Friday, May 11, 2007

How well do you know the news? (02:22PM)

San Diego Union-Tribune Reader's Representative (=ombudsman) Carol Goodhue has a column that runs every Monday. (It's actually a pretty good column, as was that of her predecessor, Gina Lubrano. That is why I still read it five years after leaving San Diego.) In her most recent column, she notes an interesting Pew survey about news consumers and their awareness of current events. She provides a link to an online version of the poll, which I just HAD to take. I got eight of the nine questions right. Amusingly, the only question I got wrong was the one question was a follow-up to a previous question--if you did not answer the first question correctly, the follow-up question was not asked. The link to the report is here. At the top of the report there is a link to the quiz (here); take the quiz before reading the report if you want an accurate report of your knowledge. According to Pew, my score was in the 91st percentile, while the average score in my demographic group was considerably lower (men 36-49 with some college averaged 5.3 correct answers).

Interestingly enough, the news outlet with the lowest percentage of "low-knowledge" customers was The O'Reilly Factor, although it didn't have the highest percentage of well-informed viewers; that honor went to The Daily Show and The Colbert Report, satirical news shows that apparently are imparting some knowledge to their viewers.

:: Comments left behind ::

Monday, May 7, 2007

Reengineering General Motors (12:46PM)

I've been kicking this idea around in my head for several months, since talking to my mother's neighbor (a long-time GM engineer) about the company's woes. I recall CG Hill writing something similar some time ago over at Dustbury, although I am not ready to go plowing through his enormous archives to find it..

GM currently sells vehicles under eight nameplates here in the United States—Buick, Cadillac, Chevrolet, GMC, Hummer, Pontiac, Saab, and Saturn. There is no reason why they need that many nameplates, and the tremendous advertising resources they expend to promote all those brands could be better used elsewhere within the company. I have some ideas about each of their brands, and what to do with them.

Buick—appeals to an aging demographic, and their near-total replacement of their lineup has not translated into increased sales, which dropped 30% from last year. Still, there is some potential there, as much of the shrinkage occurred in the fleet-sales business, as GM cuts back on the discounts offered to volume buyers.

Cadillac—One of GM's success stories. They successfully managed to take a nameplate with even worse demographics than Buick and turn it into a desirable brand.

Chevrolet—The corporation's mainstay; this division is crucial to the company's success, due to the sheer volume of vehicles they move every year.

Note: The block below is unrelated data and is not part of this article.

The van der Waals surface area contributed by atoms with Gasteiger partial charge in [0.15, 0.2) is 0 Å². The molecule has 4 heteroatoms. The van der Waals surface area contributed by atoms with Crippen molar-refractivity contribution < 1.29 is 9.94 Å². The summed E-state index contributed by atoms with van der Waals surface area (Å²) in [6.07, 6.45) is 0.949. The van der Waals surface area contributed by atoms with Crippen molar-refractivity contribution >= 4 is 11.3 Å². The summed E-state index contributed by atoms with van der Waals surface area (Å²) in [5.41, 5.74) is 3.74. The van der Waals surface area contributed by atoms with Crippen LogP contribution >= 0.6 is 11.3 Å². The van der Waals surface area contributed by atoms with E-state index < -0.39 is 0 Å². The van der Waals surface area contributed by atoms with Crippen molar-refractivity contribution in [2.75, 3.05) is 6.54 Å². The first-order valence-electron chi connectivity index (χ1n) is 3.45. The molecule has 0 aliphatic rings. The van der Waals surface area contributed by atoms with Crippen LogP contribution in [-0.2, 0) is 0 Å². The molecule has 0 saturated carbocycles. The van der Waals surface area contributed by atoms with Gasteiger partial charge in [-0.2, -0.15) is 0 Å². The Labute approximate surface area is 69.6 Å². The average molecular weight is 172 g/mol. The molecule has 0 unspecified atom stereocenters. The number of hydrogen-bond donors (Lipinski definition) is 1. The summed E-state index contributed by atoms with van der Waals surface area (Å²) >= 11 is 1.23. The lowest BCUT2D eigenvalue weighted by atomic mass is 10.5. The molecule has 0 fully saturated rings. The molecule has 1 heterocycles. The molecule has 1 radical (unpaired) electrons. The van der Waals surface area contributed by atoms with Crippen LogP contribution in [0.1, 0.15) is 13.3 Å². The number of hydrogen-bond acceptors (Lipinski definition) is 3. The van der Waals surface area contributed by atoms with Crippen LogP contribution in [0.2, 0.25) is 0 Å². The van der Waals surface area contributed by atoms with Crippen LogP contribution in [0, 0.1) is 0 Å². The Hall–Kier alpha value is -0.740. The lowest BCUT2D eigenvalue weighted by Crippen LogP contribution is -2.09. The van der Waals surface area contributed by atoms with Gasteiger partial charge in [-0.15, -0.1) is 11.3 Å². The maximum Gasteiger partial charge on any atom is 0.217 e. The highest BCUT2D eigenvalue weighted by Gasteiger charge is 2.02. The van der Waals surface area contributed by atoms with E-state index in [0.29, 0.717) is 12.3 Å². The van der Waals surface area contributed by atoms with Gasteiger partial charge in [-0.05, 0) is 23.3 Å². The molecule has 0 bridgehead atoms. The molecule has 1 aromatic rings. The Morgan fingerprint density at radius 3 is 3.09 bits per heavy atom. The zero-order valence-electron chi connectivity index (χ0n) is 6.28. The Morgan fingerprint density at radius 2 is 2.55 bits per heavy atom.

GMC and Hummer—Why do these divisions exist? Sales are stong, but since they offer a variety of large, not terribly fuel-efficient vehicles, they are vulnerable to volatile gas prices, although most of their affluent buyers are not as concerned about driving costs as their less-affluent counterparts at Chevrolet.

Pontiac— the "excitement" division has not offered anything exciting for quite some time now, as their highest volume vehicle, the Grand Prix, is also the highest-volume fleet sales car sold by GM. Their most interesting offerings are not developed in house; the Solstice is a rebadged Saturn, and the Vibe is a joint project with Toyota, essentially the same vehicle as the Toyota Matrix. The GTO was a Holden Commodore, an Australian vehicle also rebadged and offered in Britain.

Saab—Saab's niche for quirky vehicles is not large enough to cut it in the cutthroat US market.

Saturn—Saturn jettisoned everything that made them "A different kind of car" and saw their sales rise dramatically. Many of their new and future offerings are redesigns of vehicles designed in Europe by GM's Opel division, which is one of the largest auto manufacturers in Europe. In any case, their brand already appeals to a demographic which GM desperately needs to capture— the 25-49 buyer with higher income than the Chevrolet market.


My proposal is to halve the number of brands sold here. Here's what I suggest:

Merge Pontiac into Chevrolet. Eliminate the overlapping models and rename the remaining models with Chevrolet-appropriate names if necessary.

Merge GMC into Buick. The two divisions complement each other nicely, with very little overlap in model range or demographics, although both marques appeal to the same income brackets. Getting GMC customers into a dealership that sells Buicks may get them to take a look at what is available and provide a bump to Buick sales.

Merge Hummer into Cadillac. Again, both brands appeal to similar demographics with no overlap in vehicle range at all. Hummer is another niche vehicle that does not need its own division within GM.

Merge Saab into Opel and continue the Opel/Saturn partnership. Since Saab is already selling vehicles based on Opel models (and built in Opel plants in Germany) this won't have much effect on the company, except for the savings in marketing and management. GM's Vauxhall division (its UK Marque), which sells rebadged Opels and Holdens, should also be closed down at the same time, resulting in even more savings.